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Local Agenda 21: Planning for the future, changing today

Author:
Xavier, Luciana Yokoyama, Jacobi, Pedro Roberto, Turra, Alexander
Source:
Environmental science & policy 2019 v.101 pp. 7-15
ISSN:
1462-9011
Subject:
citizen participation, decision making, issues and policy, learning, planning, questionnaires, social capital, social structure, stakeholders, sustainable development, Brazil
Abstract:
Agenda 21 is a globally coordinated action plan to promote sustainability and social empowerment. Outcome evaluations of Agenda 21 show a failure both to provide results with a long-term orientation and to promote public participation, the latter of which is essential to the management process. Studies indicate that to achieve sustainable development, the quality of public participation in management processes is more important than quantity. Such quality may be the result of a process of social learning, the joint and collaborative learning among different stakeholders that, through interaction, increases their capability to perform joint tasks related to environmental problems and build social capital. Thus, social learning can foster Agenda 21 implementation, improving the quality of processes and their results. To test whether social learning can occur in an Agenda 21, we analyzed an Agenda 21 process carried out in a coastal bay in São Paulo (Brazil). Through process observation and collection of questionnaire data, social learning changes were identified in a group of participants in the process. The results showed evidence of the acquisition of new information, increased perception of the system’s complexity, development of social skills (such as the consideration of other’s needs and interests in decision making), change in social context and in social structure with empowerment of local community. These changes, related to how the process was designed, led to social capital crucial to Agenda 21 continuity. This demonstrated the importance of conducting the Agenda 21 processes considering the potential to promote social learning in the search for more democratic and sustainable management practices.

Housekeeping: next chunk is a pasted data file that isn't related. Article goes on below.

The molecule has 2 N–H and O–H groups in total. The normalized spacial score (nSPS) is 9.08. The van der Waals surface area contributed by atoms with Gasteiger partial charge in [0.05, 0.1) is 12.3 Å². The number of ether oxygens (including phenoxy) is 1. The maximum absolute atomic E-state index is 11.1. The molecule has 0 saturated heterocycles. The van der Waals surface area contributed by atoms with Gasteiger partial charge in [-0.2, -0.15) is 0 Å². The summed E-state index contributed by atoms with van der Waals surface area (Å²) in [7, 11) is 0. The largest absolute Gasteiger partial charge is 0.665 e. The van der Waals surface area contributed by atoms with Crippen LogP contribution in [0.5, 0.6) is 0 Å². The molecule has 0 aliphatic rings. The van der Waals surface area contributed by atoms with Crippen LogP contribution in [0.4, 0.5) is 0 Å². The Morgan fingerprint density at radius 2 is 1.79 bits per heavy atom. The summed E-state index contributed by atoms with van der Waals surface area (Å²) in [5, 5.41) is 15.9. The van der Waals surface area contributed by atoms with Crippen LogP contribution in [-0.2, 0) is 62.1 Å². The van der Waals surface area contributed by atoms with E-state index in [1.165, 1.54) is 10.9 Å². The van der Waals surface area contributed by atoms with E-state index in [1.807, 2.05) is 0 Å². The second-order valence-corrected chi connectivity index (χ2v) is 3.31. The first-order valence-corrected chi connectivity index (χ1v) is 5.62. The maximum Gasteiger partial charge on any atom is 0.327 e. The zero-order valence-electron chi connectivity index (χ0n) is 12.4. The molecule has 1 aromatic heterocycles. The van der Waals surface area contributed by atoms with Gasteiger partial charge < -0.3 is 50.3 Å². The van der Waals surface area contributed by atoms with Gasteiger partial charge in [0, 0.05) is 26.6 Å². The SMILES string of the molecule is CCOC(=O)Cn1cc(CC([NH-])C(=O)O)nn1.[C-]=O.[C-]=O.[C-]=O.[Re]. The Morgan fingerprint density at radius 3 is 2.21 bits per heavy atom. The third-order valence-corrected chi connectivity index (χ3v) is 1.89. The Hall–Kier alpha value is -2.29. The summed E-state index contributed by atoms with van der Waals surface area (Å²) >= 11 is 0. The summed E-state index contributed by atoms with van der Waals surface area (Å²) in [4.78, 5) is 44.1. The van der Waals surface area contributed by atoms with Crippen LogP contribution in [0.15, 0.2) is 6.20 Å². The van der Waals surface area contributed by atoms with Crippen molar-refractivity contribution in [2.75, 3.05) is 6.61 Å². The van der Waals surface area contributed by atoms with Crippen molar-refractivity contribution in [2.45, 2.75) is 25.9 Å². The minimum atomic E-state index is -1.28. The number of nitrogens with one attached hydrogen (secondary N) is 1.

Agid:
6538228